So it's interesting seeing these psychological phenomena in realtime, if a little frustrating. The ramifications are important for real world decisionmaking. In particular, it's one of the reasons I have withdrawn somewhat from skepticism. The organizations have traditionally adhered to a 'debate and educate' model, which I don't think has any prospect for success based on the body of research.
"Who was the first Roman emperor?" was a question in the original Trivial Pursuit game. When I answered "Augustus Caesar", I didn't get the cheese because the darn answer card said "Julius Caesar". The opposing team didn't care that I proved I was correct. I was not a happy camper.

But your point is absolutely correct. Once we get something entrenched in our minds, we have difficulty changing it. To this day, I have trouble with spelling "sugar" vs. "suger". I double guess myself all the time with that darn word.
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Old 31st December 2018, 04:22 PM   #7
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Originally Posted by Stacyhs View Post
"Who was the first Roman emperor?" was a question in the original Trivial Pursuit game. When I answered "Augustus Caesar", I didn't get the cheese because the darn answer card said "Julius Caesar". The opposing team didn't care that I proved I was correct. I was not a happy camper.

But your point is absolutely correct. Once we get something entrenched in our minds, we have difficulty changing it. To this day, I have trouble with spelling "sugar" vs. "suger". I double guess myself all the time with that darn word.
Ha - mine's "surgary" vs "surgery".
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Old 31st December 2018, 04:23 PM   #8
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Originally Posted by jimbob View Post
I think we have a winner - Ratfans!
Obviously not
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link is 2015 data (2013 Data below):
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US 16.4% of GDP of which 48.2% is public expenditure - 7.9% of GDP is public spending
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Old 31st December 2018, 04:26 PM   #9
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Originally Posted by Stacyhs View Post
"Who was the first Roman emperor?" was a question in the original Trivial Pursuit game. When I answered "Augustus Caesar", I didn't get the cheese because the darn answer card said "Julius Caesar". The opposing team didn't care that I proved I was correct. I was not a happy camper.
The correct answer is "Moops"
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Old 31st December 2018, 04:55 PM   #10
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Originally Posted by blutoski View Post
Not that it's a defense, but this is a human trait we all share. It's hard to dislodge ideas that have years of entrenchment, for one thing. Additionally, there's the The [Backfire Effect].

I think it's a continuum of susceptibility. I'm not sure how to measure individual capacity, but I do notice some people are more adaptive than others. It appears to be weakly correlated with scoring for Openness in the [OCEAN] personality model.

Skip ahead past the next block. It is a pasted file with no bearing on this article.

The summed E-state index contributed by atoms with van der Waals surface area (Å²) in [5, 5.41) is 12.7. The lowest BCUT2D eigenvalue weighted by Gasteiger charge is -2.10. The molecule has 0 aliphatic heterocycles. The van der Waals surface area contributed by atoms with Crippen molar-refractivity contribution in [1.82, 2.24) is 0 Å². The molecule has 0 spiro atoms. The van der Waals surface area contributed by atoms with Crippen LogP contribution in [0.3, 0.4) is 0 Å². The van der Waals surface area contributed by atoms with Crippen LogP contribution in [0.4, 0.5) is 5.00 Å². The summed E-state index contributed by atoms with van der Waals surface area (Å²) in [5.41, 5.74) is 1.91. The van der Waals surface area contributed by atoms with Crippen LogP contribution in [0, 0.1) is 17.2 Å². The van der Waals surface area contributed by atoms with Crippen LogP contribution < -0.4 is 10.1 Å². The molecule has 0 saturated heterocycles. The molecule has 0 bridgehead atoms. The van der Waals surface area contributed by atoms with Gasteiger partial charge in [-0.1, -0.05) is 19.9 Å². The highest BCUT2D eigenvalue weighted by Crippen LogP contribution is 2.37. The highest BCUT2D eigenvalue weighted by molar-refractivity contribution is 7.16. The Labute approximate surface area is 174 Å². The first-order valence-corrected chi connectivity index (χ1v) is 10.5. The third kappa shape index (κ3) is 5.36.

Just as an anecdote, when I go out to restaurants with my family, my mother always tells the waitstaff that I don't like vegetables so can I get a substitution. I'm vegetarian. I remind her that no, I like vegetables, she's probably thinking of somebody else, please waitstaff don't replace the vegetables with anything, I'm happy to eat them. Every. Time. It's been 40 years.

My sister and I were just talking about an example with my dad. My kids were studying Roman vs Greek astronomical nomenclature. Jupiter is Roman, for example. The rest of the planets are Greek. He was telling my kids that Julius Caesar was the first emperor. They corrected him and pointed out that no, he was a dictator, but Agustus was the first actual emperor. I supported their point, and he said oh, ok.

Ten minutes later, in a completely different conversation, he was telling my sister's kids that Julius Caesar was the first emperor. My sister and I just met eyes across the livingroom, having the same thought: wha?

So it's interesting seeing these psychological phenomena in realtime, if a little frustrating. The ramifications are important for real world decisionmaking. In particular, it's one of the reasons I have withdrawn somewhat from skepticism. The organizations have traditionally adhered to a 'debate and educate' model, which I don't think has any prospect for success based on the body of research.
Wait, I thought they were all Roman except for Saturn & Uranus...
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Old 31st December 2018, 04:57 PM   #11
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Trump has no ideas. Just years watching Foxnews. But of course when he does something they tell jim to do, then the idea is even more stuck. He will be mumbling ”wall” on the way to the impeachment hearing.
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Old 31st December 2018, 05:44 PM   #12
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Trump Tweets a new year message to the world


MEXICO IS PAYING FOR THE WALL through the many billions of dollars a year that the U.S.A. is saving through the new Trade Deal, the USMCA, that will replace the horrendous NAFTA Trade Deal, which has so badly hurt our Country. Mexico & Canada will also thrive - good for all!